About a week ago, I stumbled into my friend Brian Castellano at the gas station. I didn’t want to interrupt because, as usual, he was talking to so somebody about fishing. Brian waved me over though and asked; “have you met Chad Mertz? He, along with hif Wife Milissa are the new owners of The Pines Resort up on Winnie. He says that they’ve been doing pretty well on walleyes up there lately.”
Mertz confirmed they had been enjoying some decent fishing up there over the past couple of weeks.
At the time I was on my way up to Lake of the Woods, but mentioned that I’d stop in to pay him a visit when I returned home. So over the weekend, I and the Hippie Chick did stop in at the Pines and chatted more with Chad, including about the walleye fishing on Winnie.
He made it sound pretty good to me, so I asked if he’d spend a day on the ice with me. He agreed to show me the ropes; we checked the calendar and set the date.
When I arrived at the Pines early in the morning, snow was beginning to pile up, it had been falling all night, and it was still coming down. Between the dark, grey sky and snow falling it was hard for me to see much on the lake, so Chad didn’t even have to blindfold me. Mother Nature was protecting his secret spot for him, I was just happy that I could see the back of his Arctic Cat to follow him out. By the time we opened the door on his fishing shelter, all I knew was that we were on the lake somewhere.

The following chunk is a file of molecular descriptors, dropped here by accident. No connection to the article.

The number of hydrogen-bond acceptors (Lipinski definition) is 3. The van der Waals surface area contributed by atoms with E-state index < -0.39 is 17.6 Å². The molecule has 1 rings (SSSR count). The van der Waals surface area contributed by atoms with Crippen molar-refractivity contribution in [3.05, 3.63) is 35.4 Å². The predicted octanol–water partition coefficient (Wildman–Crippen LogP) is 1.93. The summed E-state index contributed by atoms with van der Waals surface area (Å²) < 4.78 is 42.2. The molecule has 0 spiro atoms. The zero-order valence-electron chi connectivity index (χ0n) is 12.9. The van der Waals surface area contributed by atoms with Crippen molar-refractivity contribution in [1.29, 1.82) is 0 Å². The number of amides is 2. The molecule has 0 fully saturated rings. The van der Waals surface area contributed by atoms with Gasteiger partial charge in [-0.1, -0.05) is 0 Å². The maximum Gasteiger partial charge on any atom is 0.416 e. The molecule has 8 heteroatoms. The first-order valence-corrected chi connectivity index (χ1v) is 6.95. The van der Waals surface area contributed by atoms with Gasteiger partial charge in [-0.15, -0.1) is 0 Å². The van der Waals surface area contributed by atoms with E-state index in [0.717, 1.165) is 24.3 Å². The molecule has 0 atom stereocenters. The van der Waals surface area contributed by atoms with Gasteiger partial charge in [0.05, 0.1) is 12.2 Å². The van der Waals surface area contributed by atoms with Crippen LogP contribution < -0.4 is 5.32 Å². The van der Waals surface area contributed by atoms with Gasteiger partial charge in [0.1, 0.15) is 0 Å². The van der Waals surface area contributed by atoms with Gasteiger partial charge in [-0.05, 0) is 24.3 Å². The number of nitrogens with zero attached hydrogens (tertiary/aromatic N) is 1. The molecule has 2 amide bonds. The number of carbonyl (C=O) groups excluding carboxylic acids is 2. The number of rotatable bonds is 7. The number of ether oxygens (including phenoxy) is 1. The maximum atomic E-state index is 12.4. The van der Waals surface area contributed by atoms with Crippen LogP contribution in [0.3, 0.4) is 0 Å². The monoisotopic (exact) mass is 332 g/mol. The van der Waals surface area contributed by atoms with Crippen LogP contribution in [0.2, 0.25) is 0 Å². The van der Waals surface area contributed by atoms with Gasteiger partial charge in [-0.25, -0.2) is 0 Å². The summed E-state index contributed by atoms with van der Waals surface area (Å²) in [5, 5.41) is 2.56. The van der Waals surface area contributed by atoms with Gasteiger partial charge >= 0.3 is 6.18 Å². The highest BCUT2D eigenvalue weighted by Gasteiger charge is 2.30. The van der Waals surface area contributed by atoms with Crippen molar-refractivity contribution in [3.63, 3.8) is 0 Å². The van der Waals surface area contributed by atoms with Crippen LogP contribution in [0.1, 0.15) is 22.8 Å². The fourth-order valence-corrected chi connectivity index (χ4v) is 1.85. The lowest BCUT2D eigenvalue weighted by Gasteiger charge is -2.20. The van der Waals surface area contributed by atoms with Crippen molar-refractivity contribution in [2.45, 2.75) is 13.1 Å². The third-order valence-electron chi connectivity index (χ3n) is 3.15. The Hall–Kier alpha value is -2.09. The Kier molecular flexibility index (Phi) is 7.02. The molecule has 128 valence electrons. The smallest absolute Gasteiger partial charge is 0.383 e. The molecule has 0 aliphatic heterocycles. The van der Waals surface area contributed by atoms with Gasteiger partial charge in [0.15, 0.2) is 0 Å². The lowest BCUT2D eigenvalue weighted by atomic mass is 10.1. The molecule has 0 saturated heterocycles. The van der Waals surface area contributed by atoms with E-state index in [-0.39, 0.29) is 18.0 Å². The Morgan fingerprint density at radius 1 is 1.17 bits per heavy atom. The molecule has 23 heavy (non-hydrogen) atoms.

As he was drilling the holes and scooping out slush, Chad confided; “This is where my rental customers have been doing their best, right here in this house. It’s set up just outside of the edge of a weedbed, close to the weeds, but not in them.” He added, “They either bite at 8:00 AM or else they bite at 11:00 AM and if we miss the morning bite, we have to wait until about 3:00 Pm before they start up again.”
We got ourselves situated, dropped our transducers into the water and started jigging. Right on cue, I hooked a walleye at about 8:00 AM, a solid 22 inch fish that struck my Glow Spoon with authority. Chad hooked a pike, then a keeper size perch and then another nice fat 25 inch walleye. There wasn’t much doubt, there were definitely walleyes roaming the edges of that weed flat.